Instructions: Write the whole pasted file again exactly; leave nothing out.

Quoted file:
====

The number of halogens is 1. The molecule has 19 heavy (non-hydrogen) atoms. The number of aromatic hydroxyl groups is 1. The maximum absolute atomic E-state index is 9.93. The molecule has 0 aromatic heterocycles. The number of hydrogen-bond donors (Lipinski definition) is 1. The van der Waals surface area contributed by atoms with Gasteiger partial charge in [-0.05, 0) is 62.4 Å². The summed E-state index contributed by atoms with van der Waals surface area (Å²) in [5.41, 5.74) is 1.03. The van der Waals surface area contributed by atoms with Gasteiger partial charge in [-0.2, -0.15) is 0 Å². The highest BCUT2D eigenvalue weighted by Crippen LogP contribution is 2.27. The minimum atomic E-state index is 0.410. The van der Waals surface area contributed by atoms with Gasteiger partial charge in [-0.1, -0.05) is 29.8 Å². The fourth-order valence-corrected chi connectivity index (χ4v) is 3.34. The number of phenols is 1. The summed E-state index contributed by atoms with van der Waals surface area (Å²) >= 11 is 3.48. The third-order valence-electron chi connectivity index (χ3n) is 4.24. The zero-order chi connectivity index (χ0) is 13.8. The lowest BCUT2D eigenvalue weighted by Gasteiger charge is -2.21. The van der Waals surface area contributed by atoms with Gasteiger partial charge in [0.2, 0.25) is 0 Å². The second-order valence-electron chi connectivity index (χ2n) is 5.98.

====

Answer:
The number of halogens is 1. The molecule has 19 heavy (non-hydrogen) atoms. The number of aromatic hydroxyl groups is 1. The maximum absolute atomic E-state index is 9.93. The molecule has 0 aromatic heterocycles. The number of hydrogen-bond donors (Lipinski definition) is 1. The van der Waals surface area contributed by atoms with Gasteiger partial charge in [-0.05, 0) is 62.4 Å². The summed E-state index contributed by atoms with van der Waals surface area (Å²) in [5.41, 5.74) is 1.03. The van der Waals surface area contributed by atoms with Gasteiger partial charge in [-0.2, -0.15) is 0 Å². The highest BCUT2D eigenvalue weighted by Crippen LogP contribution is 2.27. The minimum atomic E-state index is 0.410. The van der Waals surface area contributed by atoms with Gasteiger partial charge in [-0.1, -0.05) is 29.8 Å². The fourth-order valence-corrected chi connectivity index (χ4v) is 3.34. The number of phenols is 1. The summed E-state index contributed by atoms with van der Waals surface area (Å²) >= 11 is 3.48. The third-order valence-electron chi connectivity index (χ3n) is 4.24. The zero-order chi connectivity index (χ0) is 13.8. The lowest BCUT2D eigenvalue weighted by Gasteiger charge is -2.21. The van der Waals surface area contributed by atoms with Gasteiger partial charge in [0.2, 0.25) is 0 Å². The second-order valence-electron chi connectivity index (χ2n) is 5.98.